The Cardinals’ newsroom is an excellent example of how an online newsroom should be done. It is truly a multimedia oneengaging, informative, and presents a strong message for the team. The Cardinals baseball team uses their news to the best advantage, both to drive readers to their site and keep the opinion of those readers favorable.

 

Telling Great Stories

We recently had a class visit from Olivet public relations writer, Laura Warfel.

It was especially interesting to listen to a woman who is still passionate about a job she has been working for many years. And passionate she is. Warfel’s energy and creativity in accomplishing Olivet’s PR goals were inspiring.

Warfel described her job as “telling the great stories of Olivet in as many ways as possible to as many people as possible.” She accomplishes this through writing a variety of stories about four basic topics: alumni, students, news, and events (which includes invitations). However, it is interesting to note that although there are only four basic topics, a creative PR writer can write infinite stories. She noted that there are endless stories that could be told, and one of her main jobs is deciding which to tell. The question becomes: how do we choose which stories to tell?

The answer is in Warfel’s very next comment: if you target news to a specific audience, your story has a better chance of getting shared and published in the news outlets. This is something I have talked about before—knowing your audience. When choosing between several stories, you have to choose the story that will connect to the demographic you are trying to relate to.

Audience, however, is only one reason why stories work. Others reasons include relevance, timing, and use of media. PRPs use these together to get the maximum number of readers for their story.

“My job is telling the great stories of Olivet in as many ways as possible to as many people as possible.” 

 

Olivet’s PRPs share their stories through a variety of media outlets to gain this maximum number of readers. Some include: the Olivet website, the Olivet magazine, twitter/social media, traditional news outlets (radio, TV, newspapers), niche publications, and local government and civic groups. Certain websites, such as triblocal and readmedia, actually allow Olivet to post their news releases directly to their websites.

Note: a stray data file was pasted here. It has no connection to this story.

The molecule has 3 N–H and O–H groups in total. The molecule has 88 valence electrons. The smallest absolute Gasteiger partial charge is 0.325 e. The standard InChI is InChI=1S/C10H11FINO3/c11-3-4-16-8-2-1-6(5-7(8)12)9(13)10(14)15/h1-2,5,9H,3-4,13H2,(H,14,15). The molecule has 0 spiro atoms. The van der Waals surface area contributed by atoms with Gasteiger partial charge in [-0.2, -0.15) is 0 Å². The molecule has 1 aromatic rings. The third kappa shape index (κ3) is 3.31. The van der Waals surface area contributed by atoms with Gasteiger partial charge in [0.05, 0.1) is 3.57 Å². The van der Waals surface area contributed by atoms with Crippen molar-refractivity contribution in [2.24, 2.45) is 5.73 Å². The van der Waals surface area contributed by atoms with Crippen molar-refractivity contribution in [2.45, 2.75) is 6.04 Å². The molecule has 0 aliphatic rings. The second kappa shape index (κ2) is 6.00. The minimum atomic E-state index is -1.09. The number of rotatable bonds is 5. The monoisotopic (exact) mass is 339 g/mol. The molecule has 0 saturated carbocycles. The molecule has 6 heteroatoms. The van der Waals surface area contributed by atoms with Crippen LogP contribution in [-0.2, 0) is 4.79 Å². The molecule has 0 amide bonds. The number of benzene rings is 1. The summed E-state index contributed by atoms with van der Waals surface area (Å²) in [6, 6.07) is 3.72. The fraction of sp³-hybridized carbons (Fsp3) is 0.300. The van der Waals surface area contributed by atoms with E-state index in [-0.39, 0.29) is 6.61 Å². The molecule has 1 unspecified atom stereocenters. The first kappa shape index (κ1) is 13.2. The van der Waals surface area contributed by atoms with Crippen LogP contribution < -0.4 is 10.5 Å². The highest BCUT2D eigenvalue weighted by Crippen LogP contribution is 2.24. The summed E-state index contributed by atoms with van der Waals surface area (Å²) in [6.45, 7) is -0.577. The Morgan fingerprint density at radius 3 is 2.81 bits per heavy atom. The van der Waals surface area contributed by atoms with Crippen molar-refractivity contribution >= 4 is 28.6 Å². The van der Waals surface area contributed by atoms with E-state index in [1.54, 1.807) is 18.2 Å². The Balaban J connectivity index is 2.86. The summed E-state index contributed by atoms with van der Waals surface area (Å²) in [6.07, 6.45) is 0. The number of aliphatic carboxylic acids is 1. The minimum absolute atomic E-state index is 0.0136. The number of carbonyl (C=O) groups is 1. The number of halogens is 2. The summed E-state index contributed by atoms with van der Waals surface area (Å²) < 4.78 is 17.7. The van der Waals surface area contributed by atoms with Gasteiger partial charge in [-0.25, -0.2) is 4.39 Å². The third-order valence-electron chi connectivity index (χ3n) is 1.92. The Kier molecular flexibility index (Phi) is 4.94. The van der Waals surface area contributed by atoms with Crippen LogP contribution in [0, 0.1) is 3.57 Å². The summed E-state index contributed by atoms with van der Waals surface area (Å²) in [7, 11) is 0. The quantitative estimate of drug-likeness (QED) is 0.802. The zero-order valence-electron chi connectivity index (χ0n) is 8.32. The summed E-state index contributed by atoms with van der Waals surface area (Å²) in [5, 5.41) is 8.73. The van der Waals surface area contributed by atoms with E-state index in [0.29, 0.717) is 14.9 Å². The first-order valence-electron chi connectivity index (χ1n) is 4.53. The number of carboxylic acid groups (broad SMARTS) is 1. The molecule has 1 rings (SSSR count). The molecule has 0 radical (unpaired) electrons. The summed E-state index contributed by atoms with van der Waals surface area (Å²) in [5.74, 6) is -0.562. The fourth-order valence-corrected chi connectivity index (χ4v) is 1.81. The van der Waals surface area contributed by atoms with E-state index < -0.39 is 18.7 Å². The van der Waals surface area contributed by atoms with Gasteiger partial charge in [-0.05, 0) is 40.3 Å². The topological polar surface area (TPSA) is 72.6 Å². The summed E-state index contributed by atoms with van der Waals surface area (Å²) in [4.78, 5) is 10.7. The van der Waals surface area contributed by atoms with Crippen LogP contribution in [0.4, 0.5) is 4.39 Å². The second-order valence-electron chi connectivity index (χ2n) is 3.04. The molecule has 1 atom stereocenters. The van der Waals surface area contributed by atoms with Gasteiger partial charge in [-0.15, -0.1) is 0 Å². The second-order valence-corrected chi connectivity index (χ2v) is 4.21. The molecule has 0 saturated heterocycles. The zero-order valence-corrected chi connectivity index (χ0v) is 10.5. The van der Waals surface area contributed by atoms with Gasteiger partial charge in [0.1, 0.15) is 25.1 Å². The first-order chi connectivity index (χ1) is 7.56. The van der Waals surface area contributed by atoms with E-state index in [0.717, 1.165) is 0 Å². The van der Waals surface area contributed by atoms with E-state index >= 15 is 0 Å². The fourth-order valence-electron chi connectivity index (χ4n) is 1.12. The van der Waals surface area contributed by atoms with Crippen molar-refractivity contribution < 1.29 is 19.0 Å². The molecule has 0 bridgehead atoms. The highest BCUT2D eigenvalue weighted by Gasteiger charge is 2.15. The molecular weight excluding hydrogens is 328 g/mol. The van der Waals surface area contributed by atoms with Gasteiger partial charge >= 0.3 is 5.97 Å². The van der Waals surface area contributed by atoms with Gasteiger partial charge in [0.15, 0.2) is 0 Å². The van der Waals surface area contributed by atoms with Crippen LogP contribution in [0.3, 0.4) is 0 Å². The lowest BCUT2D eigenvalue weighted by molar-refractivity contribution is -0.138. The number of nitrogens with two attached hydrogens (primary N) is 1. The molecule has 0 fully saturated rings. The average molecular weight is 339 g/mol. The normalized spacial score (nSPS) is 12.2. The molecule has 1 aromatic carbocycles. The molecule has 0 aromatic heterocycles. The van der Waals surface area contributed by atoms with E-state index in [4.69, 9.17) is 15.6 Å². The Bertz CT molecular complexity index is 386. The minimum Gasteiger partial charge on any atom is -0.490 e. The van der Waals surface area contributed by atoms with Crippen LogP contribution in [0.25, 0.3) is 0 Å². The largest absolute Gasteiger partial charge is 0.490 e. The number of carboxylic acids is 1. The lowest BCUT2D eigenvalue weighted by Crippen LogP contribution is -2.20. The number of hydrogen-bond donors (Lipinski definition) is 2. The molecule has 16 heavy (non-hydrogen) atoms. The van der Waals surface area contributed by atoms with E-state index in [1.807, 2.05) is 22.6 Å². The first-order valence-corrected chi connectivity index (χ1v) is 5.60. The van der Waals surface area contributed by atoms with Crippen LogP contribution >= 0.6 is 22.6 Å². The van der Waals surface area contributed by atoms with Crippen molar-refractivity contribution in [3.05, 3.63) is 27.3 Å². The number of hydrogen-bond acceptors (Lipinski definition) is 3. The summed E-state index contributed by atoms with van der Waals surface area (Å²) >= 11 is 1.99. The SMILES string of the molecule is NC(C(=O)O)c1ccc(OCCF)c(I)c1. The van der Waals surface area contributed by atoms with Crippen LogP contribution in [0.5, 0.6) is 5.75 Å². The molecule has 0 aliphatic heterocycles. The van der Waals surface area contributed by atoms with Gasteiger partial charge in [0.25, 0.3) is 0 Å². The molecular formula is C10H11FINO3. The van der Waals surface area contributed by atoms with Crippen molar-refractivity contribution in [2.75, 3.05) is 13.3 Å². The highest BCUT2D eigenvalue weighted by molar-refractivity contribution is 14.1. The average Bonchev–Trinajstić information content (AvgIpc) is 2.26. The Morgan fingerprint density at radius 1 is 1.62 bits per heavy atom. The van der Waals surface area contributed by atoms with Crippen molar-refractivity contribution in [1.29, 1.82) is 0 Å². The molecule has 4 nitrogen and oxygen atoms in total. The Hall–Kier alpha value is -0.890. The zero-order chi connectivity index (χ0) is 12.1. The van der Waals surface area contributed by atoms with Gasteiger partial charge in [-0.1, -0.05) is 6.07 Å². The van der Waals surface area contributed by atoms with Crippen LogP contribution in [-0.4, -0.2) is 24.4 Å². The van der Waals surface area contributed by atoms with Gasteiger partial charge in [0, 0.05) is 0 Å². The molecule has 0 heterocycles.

Warfel left us with two pieces of advice. First, learn how to make journalists happy. In doing this, you create a partnership with the media, thus better connecting to the target audience.

The second piece of advice: don’t let your ego get in the way. This is perhaps the most universal piece of advice Warfel gave that day. As writers, we have to be confident in our abilities while also having the confidence to admit our weaknesses. We write better stories, connect to more people, and accomplish our goals more efficiently when we use our talents together.

Meaningful Words: Just as it Should Be

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Pardon my language, but I’m going to go with Mark Twain on this one:

“Substitute ‘damn’ every time you are inclined to write ‘very’; your editor would delete it and the writing will be just as it should be.”

If only we would stop over exaggerating and write as we should.

Robin Wauters wrote an article I read recently about this very issue. It called for ten overused words to be banned from press releases, including “leading,” “innovation,” and “revolutionary.” The point is that when we overuse and misuse these words consistently, they loose their meaning—completely counteracting your purpose as a writer.

The purpose of any writer—whether PR or journalism—is to make information understood by your audience. And when our words loose their meaning, so does that information.

So how then do we write in a way that is exciting and engaging without overusing and abusing words?

Know your audience. Writing to your audience both defines your content and vocabulary, which, incidentally enough, solves both problems. If your content is applicable to your reader, then you get an engaged reader. If your write to your reader’s comprehension level, then you get an engaged reader. It’s simple—nothing your write will be successful if you don’t understand your audience.

If you think you are writing simply, write simpler. This is preaching to myself as much as anyone. As writers, let’s be honest. We can get a big head. We love words. We love big words. And we want to share those words as much as possible. This is the problem though—not very many other people care about the nuances the between facetious and frivolous. But a lot of people can find it in their heart to care about the difference between inappropriate and lighthearted.

Remember your purpose. Basically, the point is simple: you are writing to get your message across. Put aside your own agenda and awesome writing ability, and channel “the reader.”

Which, by the way, is much more difficult that writing for yourself.